Defense7 April 2015

Notes from Norm: A New Iron Curtain

“From Stettin in the Baltic to Trieste in the Adriatic, an iron curtain has descended across the Continent.”
–    Winston Churchill, March, 1946

Nearly 70 years ago, barely a year after the end of World War II, Winston Churchill warned of an ascendant power that was moving its way across the continent.  A war weary world was shocked at Churchill’s stark and pejorative description of the Soviet Union.

After all, hadn’t the Soviet Union stood strong with the United States and Great Britain and the Allies in overpowering and ultimately defeating Hitler and the Nazis?   It was the Soviet Union that had suffered so greatly, lost so many lives, endured such incredible bloodshed and devastation.

Yet, the Soviet Union ruthlessly expanded its own oppressive domination in Eastern Europe.  It was the Soviet Union that sowed its ideology throughout the world, destabilizing governments, expanding its conventional and nuclear capability and threatening the safety and security of the world in the aftermath of World War II.

Today, as America considers an agreement its President has negotiated with Iran, we ought to be mindful of a new threat, spreading across the Middle East.

As Senator John McCain informs us, “Ultimately, we must recognize that Iran is clearly on the offensive across the Middle East. Its malign activities, from Iraq and Syria to Lebanon and Yemen, are provoking a regional sectarian conflict of massive proportions.”

This is not a dystopian view of a nation from the past or the future.

Iran is not a new threat to the world.  For more than 35 years it has funded terrorism, destabilized the Middle East, killed Americans, plotted the destruction of Israel and is now on the threshold of creating a nuclear bomb.

It is not years away from a bomb.  It is now closer to acquiring a nuclear bomb than the world is to stopping it from building one.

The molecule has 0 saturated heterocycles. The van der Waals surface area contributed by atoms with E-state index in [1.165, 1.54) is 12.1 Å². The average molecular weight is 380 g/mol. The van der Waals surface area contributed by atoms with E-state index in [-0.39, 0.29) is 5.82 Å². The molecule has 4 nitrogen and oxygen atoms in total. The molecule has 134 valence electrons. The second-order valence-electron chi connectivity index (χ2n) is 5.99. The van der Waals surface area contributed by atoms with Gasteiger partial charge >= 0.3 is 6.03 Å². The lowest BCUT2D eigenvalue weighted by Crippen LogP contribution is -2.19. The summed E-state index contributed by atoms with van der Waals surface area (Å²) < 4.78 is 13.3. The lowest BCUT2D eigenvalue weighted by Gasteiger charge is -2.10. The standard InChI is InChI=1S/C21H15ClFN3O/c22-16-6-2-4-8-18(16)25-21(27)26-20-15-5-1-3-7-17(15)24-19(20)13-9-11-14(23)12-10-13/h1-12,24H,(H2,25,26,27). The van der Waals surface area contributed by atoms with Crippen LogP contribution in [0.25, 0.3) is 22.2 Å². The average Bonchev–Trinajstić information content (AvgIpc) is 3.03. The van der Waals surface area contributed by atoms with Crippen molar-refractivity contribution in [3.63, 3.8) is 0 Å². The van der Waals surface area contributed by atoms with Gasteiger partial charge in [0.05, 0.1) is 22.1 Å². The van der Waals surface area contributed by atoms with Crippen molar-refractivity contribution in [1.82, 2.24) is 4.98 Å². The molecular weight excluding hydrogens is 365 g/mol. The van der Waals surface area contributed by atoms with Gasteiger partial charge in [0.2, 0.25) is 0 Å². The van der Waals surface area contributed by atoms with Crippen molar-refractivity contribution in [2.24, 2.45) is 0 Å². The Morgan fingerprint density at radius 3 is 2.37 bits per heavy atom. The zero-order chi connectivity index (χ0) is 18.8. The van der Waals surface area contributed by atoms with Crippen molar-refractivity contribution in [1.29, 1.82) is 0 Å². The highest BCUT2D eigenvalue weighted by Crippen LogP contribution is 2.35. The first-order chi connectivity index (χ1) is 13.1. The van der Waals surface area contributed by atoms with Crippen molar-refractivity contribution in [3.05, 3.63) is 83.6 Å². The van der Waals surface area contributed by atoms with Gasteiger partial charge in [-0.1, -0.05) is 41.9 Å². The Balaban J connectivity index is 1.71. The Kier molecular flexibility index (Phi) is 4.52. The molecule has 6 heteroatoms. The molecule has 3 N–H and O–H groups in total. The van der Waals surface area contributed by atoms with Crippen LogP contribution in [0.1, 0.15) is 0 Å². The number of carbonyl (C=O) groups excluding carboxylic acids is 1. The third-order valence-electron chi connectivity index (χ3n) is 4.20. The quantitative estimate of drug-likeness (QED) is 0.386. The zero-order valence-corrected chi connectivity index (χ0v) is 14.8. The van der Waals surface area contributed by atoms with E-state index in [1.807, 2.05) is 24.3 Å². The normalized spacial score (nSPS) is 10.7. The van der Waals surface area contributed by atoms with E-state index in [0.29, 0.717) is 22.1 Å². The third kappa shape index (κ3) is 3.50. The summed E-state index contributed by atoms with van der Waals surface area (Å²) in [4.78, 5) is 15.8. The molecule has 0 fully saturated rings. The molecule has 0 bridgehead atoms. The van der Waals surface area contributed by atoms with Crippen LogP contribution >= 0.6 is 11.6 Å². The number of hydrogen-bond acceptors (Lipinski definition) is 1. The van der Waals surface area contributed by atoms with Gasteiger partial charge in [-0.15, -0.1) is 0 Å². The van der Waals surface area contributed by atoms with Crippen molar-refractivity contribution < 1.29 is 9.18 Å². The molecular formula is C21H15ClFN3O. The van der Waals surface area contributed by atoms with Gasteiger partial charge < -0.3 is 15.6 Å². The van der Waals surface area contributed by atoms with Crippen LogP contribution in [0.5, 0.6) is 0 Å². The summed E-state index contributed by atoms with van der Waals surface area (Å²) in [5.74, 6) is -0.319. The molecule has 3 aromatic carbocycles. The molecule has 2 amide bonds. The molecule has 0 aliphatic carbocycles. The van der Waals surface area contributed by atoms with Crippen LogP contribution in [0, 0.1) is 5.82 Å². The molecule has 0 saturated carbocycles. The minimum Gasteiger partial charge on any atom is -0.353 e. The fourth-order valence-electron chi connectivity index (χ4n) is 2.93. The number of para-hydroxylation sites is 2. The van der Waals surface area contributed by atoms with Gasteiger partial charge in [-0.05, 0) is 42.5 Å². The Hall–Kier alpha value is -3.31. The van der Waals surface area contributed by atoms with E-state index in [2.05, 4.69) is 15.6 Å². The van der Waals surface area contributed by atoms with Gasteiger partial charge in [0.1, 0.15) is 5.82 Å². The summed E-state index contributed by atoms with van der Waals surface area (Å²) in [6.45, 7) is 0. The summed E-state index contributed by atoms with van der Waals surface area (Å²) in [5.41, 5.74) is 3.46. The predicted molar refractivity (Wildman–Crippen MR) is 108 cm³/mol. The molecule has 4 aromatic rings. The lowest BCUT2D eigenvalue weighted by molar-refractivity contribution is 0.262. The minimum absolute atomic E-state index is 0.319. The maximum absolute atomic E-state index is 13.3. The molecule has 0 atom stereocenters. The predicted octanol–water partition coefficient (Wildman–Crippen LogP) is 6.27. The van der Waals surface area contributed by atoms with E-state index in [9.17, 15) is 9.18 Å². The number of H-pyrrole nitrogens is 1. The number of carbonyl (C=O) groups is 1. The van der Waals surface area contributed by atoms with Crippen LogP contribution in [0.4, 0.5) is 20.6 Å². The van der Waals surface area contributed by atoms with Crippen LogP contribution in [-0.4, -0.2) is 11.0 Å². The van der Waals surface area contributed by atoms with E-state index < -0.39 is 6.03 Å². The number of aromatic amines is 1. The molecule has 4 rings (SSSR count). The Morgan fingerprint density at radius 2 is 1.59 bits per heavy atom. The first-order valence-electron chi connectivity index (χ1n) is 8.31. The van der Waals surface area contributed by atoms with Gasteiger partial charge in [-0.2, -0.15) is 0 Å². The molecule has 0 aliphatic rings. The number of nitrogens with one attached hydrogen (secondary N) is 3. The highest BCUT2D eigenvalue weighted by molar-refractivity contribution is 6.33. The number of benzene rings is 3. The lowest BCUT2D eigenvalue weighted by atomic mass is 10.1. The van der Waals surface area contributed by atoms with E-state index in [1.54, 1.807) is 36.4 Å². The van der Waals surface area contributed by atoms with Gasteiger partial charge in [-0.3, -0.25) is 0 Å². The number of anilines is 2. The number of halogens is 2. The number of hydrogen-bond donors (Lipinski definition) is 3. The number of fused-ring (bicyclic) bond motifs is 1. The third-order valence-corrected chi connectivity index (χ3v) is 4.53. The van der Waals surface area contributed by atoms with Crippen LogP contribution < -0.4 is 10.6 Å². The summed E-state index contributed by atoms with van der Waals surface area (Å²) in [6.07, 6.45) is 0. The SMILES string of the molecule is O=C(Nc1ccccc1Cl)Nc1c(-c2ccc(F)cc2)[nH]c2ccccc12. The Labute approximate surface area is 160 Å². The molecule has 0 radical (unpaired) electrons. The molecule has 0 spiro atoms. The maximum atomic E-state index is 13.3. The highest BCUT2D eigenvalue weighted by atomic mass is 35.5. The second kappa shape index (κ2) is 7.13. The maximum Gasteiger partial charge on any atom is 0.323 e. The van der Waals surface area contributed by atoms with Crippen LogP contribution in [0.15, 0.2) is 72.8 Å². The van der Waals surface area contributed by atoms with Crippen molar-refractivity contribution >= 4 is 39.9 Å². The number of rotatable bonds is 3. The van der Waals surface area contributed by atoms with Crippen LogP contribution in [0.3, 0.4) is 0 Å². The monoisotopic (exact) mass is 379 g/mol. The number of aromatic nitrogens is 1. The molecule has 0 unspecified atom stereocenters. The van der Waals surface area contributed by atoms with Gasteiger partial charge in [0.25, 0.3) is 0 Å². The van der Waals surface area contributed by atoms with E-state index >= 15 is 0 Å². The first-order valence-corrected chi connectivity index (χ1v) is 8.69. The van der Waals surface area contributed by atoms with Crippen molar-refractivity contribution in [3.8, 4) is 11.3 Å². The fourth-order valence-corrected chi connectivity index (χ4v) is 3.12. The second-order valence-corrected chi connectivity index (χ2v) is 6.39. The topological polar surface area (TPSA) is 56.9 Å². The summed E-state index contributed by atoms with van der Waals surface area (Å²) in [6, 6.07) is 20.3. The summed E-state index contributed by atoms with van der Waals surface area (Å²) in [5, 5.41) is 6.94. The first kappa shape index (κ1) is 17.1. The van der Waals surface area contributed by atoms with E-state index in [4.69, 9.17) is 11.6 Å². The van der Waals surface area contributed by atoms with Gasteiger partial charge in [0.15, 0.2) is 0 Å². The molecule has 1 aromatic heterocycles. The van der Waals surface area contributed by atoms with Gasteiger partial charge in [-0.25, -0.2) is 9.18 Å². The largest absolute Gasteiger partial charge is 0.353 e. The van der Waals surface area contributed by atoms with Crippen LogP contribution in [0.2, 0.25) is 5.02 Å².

Yet, there is nothing within the publicly announced framework by President Obama that connects Iran’s international criminality to its detailed record of provocation throughout the world.

Untying and decoupling Iran’s behavior from the negotiations over its nuclear ambitions is perhaps the most minacious aspect of this agreement.

Nowhere in the framework of this agreement, or in the President’s defense of it, is there a real commitment to destroy Iran’s ability to develop a nuclear weapon.

Everywhere, implicit, is the concession that Iran will eventually obtain one.

We are not stopping nuclear proliferation.  We are aspiring to supervise it.

Let’s be clear.  This agreement does not end Iran’s nuclear ambitions.  It does not stop them from getting a bomb.  

It allows them to keep every single asset they need to construct and build a nuclear bomb.  

The President assures us that this was the best deal he could get.  That it is the best option we have for stopping Iran from obtaining a nuclear weapon.

It is not.

It is a false declaration from a President used to conflating his vision of the world with the realities of the one that actually exists.

Iran is resurgent and on the march.  

Iran dictated the parameters of what would be in or out of this agreement – not the United States or the other nations that sat across the table from its negotiators.

Congress has an imperative that must not fall victim to the weariness we all have from a world at war.  

When the Soviet Union began its march across Europe, dissolving borders, unseating governments and provoking strife and violence, the world largely ignored its advances.

By the time it took notice and took action, the Soviet Union had already obtained the necessary tools and assets to amply destroy the world.

The world was forced, for the next 50 years, to manage their provocation.

Picture the next 50 years for yourself and your children through the eyes of those of us who lived through all or part of the 50 years of the Cold War.

Never was there a moment in which the threat of a nuclear attack was far from our mind.

Imagine a world in which Iran, today on the threshold of a nuclear bomb, actually with a nuclear bomb in a region of the world that is already on fire.

If one believes President Obama’s narrative about what is contained in his brokered agreement with Iran, it will be another 10 to 15 years before Iran is ever allowed to get closer to building a nuclear bomb.

If true, why would any non-nuclear nation that is currently threatened by Iran feel compelled to wait for Iran to get a bomb?

A nuclear arms race began because an exhausted world wanted to get back to the business of peace after years of war.

On the precipice of Iran as an emerging Middle East superpower we must not give in to the temptation to turn a blind eye to their history, or the history of the world.